‘He one mojo filter’ (The Beatles, ‘Come Together’)
From 1973 to 1975, several school friends and I formed a loose confederacy of music makers desperate to make the most of our respective incompetence. This attitude that has persisted throughout my life. Just because you don’t have a natural aptitude for something doesn’t mean you can’t be good at it. Indeed, with the requisite application, time, effort, understanding, commitment, and enthusiasm, it’s possible for anyone to acquire a level of artistry far beyond mere proficiency.
I was neither a musician (a status and an opinion that I still maintain) nor a guitar player. My instrument was the Stylophone. (The memory still makes me wince.) The device is a rudimentary monophonic synthesiser, played with a stylus. As such, the instrumentalist either draws or writes on the keyboard in order to produce sound. In the late 1960s, a now disgraced Antipodean fronted the manufacturer’s advertising campaign. I suspect he was chosen, in part, for his association with exotic or unusual instruments, such as the indigenous northern Australia didgeridoo.
The original Stylophone was based around a solid state circuit that emitted a crude and gritty square wave, which could be cross-modulated with a sine wave Low Frequency Oscillator to produce vibrato. Thus, it possessed a very limited scope and a mildly unpleasant sound to boot. I was interested in extending the device’s sonic range by feeding the output through a WEM Dominator guitar amplifier. (I wish I hadn’t sold it. What was I thinking?) This enlarged and enriched the electronic tonalities. The amplifier’s spring reverb tank also situated the sound in a larger and more resonant virtual space, thus imparting to the Stylophone a fullness of presence.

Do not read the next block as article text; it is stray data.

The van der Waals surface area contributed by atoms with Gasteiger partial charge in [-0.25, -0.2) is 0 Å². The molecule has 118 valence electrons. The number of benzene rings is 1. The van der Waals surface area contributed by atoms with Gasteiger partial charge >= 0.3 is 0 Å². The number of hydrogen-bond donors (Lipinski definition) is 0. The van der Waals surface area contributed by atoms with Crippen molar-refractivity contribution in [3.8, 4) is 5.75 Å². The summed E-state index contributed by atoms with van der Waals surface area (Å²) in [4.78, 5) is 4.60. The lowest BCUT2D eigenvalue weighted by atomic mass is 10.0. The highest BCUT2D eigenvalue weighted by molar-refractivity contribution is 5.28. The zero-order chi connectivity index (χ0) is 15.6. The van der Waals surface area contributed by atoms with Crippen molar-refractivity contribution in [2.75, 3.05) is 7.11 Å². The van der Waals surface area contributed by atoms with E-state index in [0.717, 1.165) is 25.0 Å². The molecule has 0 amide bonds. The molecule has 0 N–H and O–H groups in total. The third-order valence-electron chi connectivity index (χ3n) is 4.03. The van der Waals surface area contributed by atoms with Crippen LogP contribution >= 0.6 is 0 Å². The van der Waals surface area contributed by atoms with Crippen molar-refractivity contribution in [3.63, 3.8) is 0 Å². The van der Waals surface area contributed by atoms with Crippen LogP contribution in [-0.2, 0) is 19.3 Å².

WEM catalogue (c. 1974)
However, the device’s underlying and underwhelming buzzyness remained unaltered. This could be modified only by the introduction of a filter between the Stylophone and the amplifier. Once again, I looked to the electric guitarist’s repertoire of gadgets for a solution.
In 1973, at 14 years of age, I acquired a fuzz-wha pedal. It opened a window that I’ve never been able to close. I’ve no recollection of where it was purchased. Mrs Brown’s music shop, on Somerset Street, Abertillery (my home town), sold only violin strings, manuscripts, Dolmetsch descant recorders (for the local schools), and kazoos; that kind of thing. I suspect that my Mam sent for the pedal through the Grattan mail-order catalogue, for which she was a locale agent.
The pedal was a Jen Double Sound unit, in all likelihood. These were manufactured in the USA, and in Europe under the brand names of Arbiter (who issued the first Fuzz Face in 1966) and FBT, an Italian company. In many respects (not least its sound) the pedal resembled the later Cry Baby Fuzz-Wah made by Jim Dunlop, who entered the effects business in the mid 1980s.